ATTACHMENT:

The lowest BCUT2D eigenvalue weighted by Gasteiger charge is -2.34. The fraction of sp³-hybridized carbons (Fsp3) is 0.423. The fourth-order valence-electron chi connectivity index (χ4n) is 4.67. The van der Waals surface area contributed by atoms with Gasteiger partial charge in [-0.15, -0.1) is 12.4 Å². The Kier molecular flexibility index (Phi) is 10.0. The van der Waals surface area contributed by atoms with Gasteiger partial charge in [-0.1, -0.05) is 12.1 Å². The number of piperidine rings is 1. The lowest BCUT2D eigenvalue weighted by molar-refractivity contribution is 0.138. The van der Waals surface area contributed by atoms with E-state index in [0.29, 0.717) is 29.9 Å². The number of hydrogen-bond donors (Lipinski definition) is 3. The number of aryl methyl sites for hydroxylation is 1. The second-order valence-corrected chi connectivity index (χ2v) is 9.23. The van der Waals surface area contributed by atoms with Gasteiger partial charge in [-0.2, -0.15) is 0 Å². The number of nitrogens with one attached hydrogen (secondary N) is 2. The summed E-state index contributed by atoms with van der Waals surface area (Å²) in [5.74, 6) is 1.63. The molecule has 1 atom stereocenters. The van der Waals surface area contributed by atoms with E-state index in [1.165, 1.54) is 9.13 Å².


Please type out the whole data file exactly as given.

The lowest BCUT2D eigenvalue weighted by Gasteiger charge is -2.34. The fraction of sp³-hybridized carbons (Fsp3) is 0.423. The fourth-order valence-electron chi connectivity index (χ4n) is 4.67. The van der Waals surface area contributed by atoms with Gasteiger partial charge in [-0.15, -0.1) is 12.4 Å². The Kier molecular flexibility index (Phi) is 10.0. The van der Waals surface area contributed by atoms with Gasteiger partial charge in [-0.1, -0.05) is 12.1 Å². The number of piperidine rings is 1. The lowest BCUT2D eigenvalue weighted by molar-refractivity contribution is 0.138. The van der Waals surface area contributed by atoms with E-state index in [0.29, 0.717) is 29.9 Å². The number of hydrogen-bond donors (Lipinski definition) is 3. The number of aryl methyl sites for hydroxylation is 1. The second-order valence-corrected chi connectivity index (χ2v) is 9.23. The van der Waals surface area contributed by atoms with Gasteiger partial charge in [-0.2, -0.15) is 0 Å². The number of nitrogens with one attached hydrogen (secondary N) is 2. The summed E-state index contributed by atoms with van der Waals surface area (Å²) in [5.74, 6) is 1.63. The molecule has 1 atom stereocenters. The van der Waals surface area contributed by atoms with E-state index in [1.165, 1.54) is 9.13 Å².